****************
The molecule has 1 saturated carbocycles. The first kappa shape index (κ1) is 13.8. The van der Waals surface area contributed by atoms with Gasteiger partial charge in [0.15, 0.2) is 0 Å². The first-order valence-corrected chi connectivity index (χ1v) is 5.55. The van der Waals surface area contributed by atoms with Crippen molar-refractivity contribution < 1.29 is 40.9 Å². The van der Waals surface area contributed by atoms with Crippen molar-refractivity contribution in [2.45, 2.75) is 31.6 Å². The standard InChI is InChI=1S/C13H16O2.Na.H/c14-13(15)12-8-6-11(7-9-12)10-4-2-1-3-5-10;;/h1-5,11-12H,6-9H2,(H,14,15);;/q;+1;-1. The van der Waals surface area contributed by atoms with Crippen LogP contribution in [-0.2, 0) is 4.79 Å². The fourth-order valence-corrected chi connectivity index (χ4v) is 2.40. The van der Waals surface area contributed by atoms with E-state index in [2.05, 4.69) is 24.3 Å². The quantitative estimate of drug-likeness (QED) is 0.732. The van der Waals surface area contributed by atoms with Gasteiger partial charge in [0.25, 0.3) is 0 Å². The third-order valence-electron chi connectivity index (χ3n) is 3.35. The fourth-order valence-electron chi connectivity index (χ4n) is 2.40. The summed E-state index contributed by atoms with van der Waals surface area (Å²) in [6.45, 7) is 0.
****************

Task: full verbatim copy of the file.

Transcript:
The molecule has 1 saturated carbocycles. The first kappa shape index (κ1) is 13.8. The van der Waals surface area contributed by atoms with Gasteiger partial charge in [0.15, 0.2) is 0 Å². The first-order valence-corrected chi connectivity index (χ1v) is 5.55. The van der Waals surface area contributed by atoms with Crippen molar-refractivity contribution < 1.29 is 40.9 Å². The van der Waals surface area contributed by atoms with Crippen molar-refractivity contribution in [2.45, 2.75) is 31.6 Å². The standard InChI is InChI=1S/C13H16O2.Na.H/c14-13(15)12-8-6-11(7-9-12)10-4-2-1-3-5-10;;/h1-5,11-12H,6-9H2,(H,14,15);;/q;+1;-1. The van der Waals surface area contributed by atoms with Crippen LogP contribution in [-0.2, 0) is 4.79 Å². The fourth-order valence-corrected chi connectivity index (χ4v) is 2.40. The van der Waals surface area contributed by atoms with E-state index in [2.05, 4.69) is 24.3 Å². The quantitative estimate of drug-likeness (QED) is 0.732. The van der Waals surface area contributed by atoms with Gasteiger partial charge in [0.25, 0.3) is 0 Å². The third-order valence-electron chi connectivity index (χ3n) is 3.35. The fourth-order valence-electron chi connectivity index (χ4n) is 2.40. The summed E-state index contributed by atoms with van der Waals surface area (Å²) in [6.45, 7) is 0.